[Sca-cooks] candy and hostages
Kathleen A Roberts
karobert at unm.edu
Thu Aug 3 09:09:53 PDT 2006
On Thu, 03 Aug 2006 11:58:31 -0400
"Phil Troy / G. Tacitus Adamantius"
<adamantius.magister at verizon.net> wrote:
> But in general, the word "hostage" has its roots in the
> and it didn't have quite the same high-stress and
> connotation that it has had more recently.
thanks for the great explanation. i think fostering is
more what folks today might compare it to? the idea of
switching offspring to keep everyone on good terms.
given the fact that the dictionary i checked did not get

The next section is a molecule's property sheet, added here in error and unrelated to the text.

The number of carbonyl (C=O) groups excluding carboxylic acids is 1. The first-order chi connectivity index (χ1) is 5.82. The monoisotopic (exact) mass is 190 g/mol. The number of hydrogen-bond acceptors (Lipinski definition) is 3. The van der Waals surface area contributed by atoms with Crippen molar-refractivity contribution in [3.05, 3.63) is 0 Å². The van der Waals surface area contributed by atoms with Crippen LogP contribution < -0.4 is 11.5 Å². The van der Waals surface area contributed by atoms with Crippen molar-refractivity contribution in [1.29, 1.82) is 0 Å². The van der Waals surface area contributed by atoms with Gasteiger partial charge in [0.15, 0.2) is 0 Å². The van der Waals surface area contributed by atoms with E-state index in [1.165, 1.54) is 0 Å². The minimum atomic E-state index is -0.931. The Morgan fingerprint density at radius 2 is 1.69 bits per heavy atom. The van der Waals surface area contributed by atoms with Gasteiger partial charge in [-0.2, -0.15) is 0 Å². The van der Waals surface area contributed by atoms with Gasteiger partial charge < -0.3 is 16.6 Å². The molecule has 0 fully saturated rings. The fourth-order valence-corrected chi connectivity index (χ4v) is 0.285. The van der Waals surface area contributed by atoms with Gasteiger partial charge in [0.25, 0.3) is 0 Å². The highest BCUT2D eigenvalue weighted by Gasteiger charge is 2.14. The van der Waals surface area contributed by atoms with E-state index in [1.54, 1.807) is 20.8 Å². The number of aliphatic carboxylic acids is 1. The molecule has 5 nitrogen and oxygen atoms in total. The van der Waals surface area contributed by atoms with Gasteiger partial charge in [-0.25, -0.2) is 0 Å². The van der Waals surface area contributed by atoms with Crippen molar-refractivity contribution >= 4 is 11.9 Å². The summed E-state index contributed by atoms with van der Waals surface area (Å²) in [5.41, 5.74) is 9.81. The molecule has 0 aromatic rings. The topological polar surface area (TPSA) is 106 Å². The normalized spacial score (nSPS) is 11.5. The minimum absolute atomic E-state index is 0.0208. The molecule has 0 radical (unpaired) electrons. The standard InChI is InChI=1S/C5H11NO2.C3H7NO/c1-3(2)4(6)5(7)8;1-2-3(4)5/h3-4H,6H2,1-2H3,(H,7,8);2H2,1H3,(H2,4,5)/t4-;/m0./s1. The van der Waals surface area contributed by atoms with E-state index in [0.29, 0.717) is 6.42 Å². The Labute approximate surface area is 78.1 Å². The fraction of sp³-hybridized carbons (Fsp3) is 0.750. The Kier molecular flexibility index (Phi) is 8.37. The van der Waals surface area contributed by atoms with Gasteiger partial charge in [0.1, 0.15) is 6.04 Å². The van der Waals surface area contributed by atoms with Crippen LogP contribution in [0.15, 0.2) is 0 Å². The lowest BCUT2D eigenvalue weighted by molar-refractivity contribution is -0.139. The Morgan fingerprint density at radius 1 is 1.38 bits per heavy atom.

into the 'gentler' definition, i guess that premise has
gone out of style.
and wouldn't ya know i forgot to look up that
honey/milk/butter thing last night. duh!!!!
"Being Irish, he had an abiding sense of tragedy which
sustained him through temporary periods of joy."
W. B. Yeats
University of New Mexico
Office of Freshman Admissions
Administrative Asst. III
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